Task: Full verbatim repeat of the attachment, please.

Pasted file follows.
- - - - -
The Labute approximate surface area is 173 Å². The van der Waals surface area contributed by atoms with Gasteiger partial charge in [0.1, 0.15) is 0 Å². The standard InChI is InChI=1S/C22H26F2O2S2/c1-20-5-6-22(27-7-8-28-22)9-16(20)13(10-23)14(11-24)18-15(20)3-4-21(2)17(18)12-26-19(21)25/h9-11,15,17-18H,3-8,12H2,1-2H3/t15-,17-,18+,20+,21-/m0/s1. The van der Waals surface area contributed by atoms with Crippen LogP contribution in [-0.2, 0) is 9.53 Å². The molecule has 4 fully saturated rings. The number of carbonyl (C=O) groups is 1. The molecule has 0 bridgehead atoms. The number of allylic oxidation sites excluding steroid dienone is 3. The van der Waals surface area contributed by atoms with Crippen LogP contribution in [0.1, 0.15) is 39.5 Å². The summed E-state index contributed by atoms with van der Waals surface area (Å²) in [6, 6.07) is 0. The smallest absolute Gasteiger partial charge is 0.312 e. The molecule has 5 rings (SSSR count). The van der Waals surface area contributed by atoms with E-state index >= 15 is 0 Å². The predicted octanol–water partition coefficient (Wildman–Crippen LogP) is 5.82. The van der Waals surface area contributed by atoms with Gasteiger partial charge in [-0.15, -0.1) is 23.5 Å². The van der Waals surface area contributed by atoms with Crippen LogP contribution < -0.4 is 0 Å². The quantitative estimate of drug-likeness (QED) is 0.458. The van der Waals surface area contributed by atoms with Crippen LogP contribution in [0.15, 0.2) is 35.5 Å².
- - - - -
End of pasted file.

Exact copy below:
The Labute approximate surface area is 173 Å². The van der Waals surface area contributed by atoms with Gasteiger partial charge in [0.1, 0.15) is 0 Å². The standard InChI is InChI=1S/C22H26F2O2S2/c1-20-5-6-22(27-7-8-28-22)9-16(20)13(10-23)14(11-24)18-15(20)3-4-21(2)17(18)12-26-19(21)25/h9-11,15,17-18H,3-8,12H2,1-2H3/t15-,17-,18+,20+,21-/m0/s1. The van der Waals surface area contributed by atoms with Crippen LogP contribution in [-0.2, 0) is 9.53 Å². The molecule has 4 fully saturated rings. The number of carbonyl (C=O) groups is 1. The molecule has 0 bridgehead atoms. The number of allylic oxidation sites excluding steroid dienone is 3. The van der Waals surface area contributed by atoms with Crippen LogP contribution in [0.1, 0.15) is 39.5 Å². The summed E-state index contributed by atoms with van der Waals surface area (Å²) in [6, 6.07) is 0. The smallest absolute Gasteiger partial charge is 0.312 e. The molecule has 5 rings (SSSR count). The van der Waals surface area contributed by atoms with E-state index >= 15 is 0 Å². The predicted octanol–water partition coefficient (Wildman–Crippen LogP) is 5.82. The van der Waals surface area contributed by atoms with Gasteiger partial charge in [-0.15, -0.1) is 23.5 Å². The van der Waals surface area contributed by atoms with Crippen LogP contribution < -0.4 is 0 Å². The quantitative estimate of drug-likeness (QED) is 0.458. The van der Waals surface area contributed by atoms with Crippen LogP contribution in [0.15, 0.2) is 35.5 Å².